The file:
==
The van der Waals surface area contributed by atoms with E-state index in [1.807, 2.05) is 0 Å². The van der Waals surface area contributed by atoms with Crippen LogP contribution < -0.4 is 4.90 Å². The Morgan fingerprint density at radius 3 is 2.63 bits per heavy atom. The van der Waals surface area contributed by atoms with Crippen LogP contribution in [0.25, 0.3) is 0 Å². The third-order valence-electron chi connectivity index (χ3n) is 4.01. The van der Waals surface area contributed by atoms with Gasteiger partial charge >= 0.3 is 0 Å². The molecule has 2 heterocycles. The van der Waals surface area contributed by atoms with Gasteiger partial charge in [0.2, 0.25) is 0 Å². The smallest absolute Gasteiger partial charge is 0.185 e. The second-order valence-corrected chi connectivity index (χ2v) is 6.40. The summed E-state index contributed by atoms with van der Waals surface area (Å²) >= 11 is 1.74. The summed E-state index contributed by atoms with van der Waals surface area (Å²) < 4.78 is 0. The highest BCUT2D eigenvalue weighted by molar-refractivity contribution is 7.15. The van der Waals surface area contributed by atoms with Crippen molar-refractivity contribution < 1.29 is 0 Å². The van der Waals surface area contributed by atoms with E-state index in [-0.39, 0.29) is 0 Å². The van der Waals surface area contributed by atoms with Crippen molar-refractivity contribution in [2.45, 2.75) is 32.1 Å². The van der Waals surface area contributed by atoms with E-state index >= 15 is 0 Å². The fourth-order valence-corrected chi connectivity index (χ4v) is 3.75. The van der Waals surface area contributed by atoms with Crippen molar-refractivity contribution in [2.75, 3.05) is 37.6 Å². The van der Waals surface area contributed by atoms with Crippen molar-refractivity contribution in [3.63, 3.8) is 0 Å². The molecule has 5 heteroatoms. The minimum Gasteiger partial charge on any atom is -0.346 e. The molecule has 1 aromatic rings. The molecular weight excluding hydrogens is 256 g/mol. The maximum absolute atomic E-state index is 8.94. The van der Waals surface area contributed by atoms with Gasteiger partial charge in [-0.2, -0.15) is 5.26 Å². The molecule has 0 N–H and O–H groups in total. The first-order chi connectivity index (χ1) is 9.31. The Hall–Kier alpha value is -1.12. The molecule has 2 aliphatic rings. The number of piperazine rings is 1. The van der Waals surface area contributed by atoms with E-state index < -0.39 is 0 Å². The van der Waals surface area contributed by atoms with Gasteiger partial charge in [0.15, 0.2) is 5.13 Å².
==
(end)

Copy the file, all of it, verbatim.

The van der Waals surface area contributed by atoms with E-state index in [1.807, 2.05) is 0 Å². The van der Waals surface area contributed by atoms with Crippen LogP contribution < -0.4 is 4.90 Å². The Morgan fingerprint density at radius 3 is 2.63 bits per heavy atom. The van der Waals surface area contributed by atoms with Crippen LogP contribution in [0.25, 0.3) is 0 Å². The third-order valence-electron chi connectivity index (χ3n) is 4.01. The van der Waals surface area contributed by atoms with Gasteiger partial charge >= 0.3 is 0 Å². The molecule has 2 heterocycles. The van der Waals surface area contributed by atoms with Gasteiger partial charge in [0.2, 0.25) is 0 Å². The smallest absolute Gasteiger partial charge is 0.185 e. The second-order valence-corrected chi connectivity index (χ2v) is 6.40. The summed E-state index contributed by atoms with van der Waals surface area (Å²) >= 11 is 1.74. The summed E-state index contributed by atoms with van der Waals surface area (Å²) < 4.78 is 0. The highest BCUT2D eigenvalue weighted by molar-refractivity contribution is 7.15. The van der Waals surface area contributed by atoms with Crippen molar-refractivity contribution < 1.29 is 0 Å². The van der Waals surface area contributed by atoms with E-state index in [-0.39, 0.29) is 0 Å². The van der Waals surface area contributed by atoms with Crippen molar-refractivity contribution in [2.45, 2.75) is 32.1 Å². The van der Waals surface area contributed by atoms with E-state index >= 15 is 0 Å². The fourth-order valence-corrected chi connectivity index (χ4v) is 3.75. The van der Waals surface area contributed by atoms with Crippen molar-refractivity contribution in [2.75, 3.05) is 37.6 Å². The van der Waals surface area contributed by atoms with Crippen molar-refractivity contribution in [3.63, 3.8) is 0 Å². The molecule has 5 heteroatoms. The minimum Gasteiger partial charge on any atom is -0.346 e. The molecule has 1 aromatic rings. The molecular weight excluding hydrogens is 256 g/mol. The maximum absolute atomic E-state index is 8.94. The van der Waals surface area contributed by atoms with Gasteiger partial charge in [-0.2, -0.15) is 5.26 Å². The molecule has 0 N–H and O–H groups in total. The first-order chi connectivity index (χ1) is 9.31. The Hall–Kier alpha value is -1.12. The molecule has 2 aliphatic rings. The number of piperazine rings is 1. The van der Waals surface area contributed by atoms with E-state index < -0.39 is 0 Å². The van der Waals surface area contributed by atoms with Gasteiger partial charge in [0.15, 0.2) is 5.13 Å².